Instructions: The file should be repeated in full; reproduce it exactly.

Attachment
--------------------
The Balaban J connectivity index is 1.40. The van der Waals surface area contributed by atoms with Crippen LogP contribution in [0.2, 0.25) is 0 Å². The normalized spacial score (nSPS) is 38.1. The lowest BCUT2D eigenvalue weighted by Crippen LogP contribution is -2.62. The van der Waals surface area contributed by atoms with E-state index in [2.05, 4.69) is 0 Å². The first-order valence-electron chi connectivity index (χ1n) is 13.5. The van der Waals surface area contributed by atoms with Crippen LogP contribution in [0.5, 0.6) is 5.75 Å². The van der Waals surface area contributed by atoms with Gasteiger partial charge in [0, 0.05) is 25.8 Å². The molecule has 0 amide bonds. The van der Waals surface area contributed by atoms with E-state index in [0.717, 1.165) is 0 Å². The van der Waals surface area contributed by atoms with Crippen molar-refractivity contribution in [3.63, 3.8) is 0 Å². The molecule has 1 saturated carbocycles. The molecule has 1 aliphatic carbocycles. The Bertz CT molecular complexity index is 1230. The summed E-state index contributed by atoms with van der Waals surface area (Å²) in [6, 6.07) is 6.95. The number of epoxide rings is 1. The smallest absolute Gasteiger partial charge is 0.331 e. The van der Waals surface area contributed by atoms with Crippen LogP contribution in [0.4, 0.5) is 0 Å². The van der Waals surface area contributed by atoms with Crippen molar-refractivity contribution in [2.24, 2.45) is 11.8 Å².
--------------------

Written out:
The Balaban J connectivity index is 1.40. The van der Waals surface area contributed by atoms with Crippen LogP contribution in [0.2, 0.25) is 0 Å². The normalized spacial score (nSPS) is 38.1. The lowest BCUT2D eigenvalue weighted by Crippen LogP contribution is -2.62. The van der Waals surface area contributed by atoms with E-state index in [2.05, 4.69) is 0 Å². The first-order valence-electron chi connectivity index (χ1n) is 13.5. The van der Waals surface area contributed by atoms with Crippen LogP contribution in [0.5, 0.6) is 5.75 Å². The van der Waals surface area contributed by atoms with Gasteiger partial charge in [0, 0.05) is 25.8 Å². The molecule has 0 amide bonds. The van der Waals surface area contributed by atoms with E-state index in [0.717, 1.165) is 0 Å². The van der Waals surface area contributed by atoms with Crippen molar-refractivity contribution in [3.63, 3.8) is 0 Å². The molecule has 1 saturated carbocycles. The molecule has 1 aliphatic carbocycles. The Bertz CT molecular complexity index is 1230. The summed E-state index contributed by atoms with van der Waals surface area (Å²) in [6, 6.07) is 6.95. The number of epoxide rings is 1. The smallest absolute Gasteiger partial charge is 0.331 e. The van der Waals surface area contributed by atoms with Crippen LogP contribution in [0.4, 0.5) is 0 Å². The van der Waals surface area contributed by atoms with Crippen molar-refractivity contribution in [2.24, 2.45) is 11.8 Å².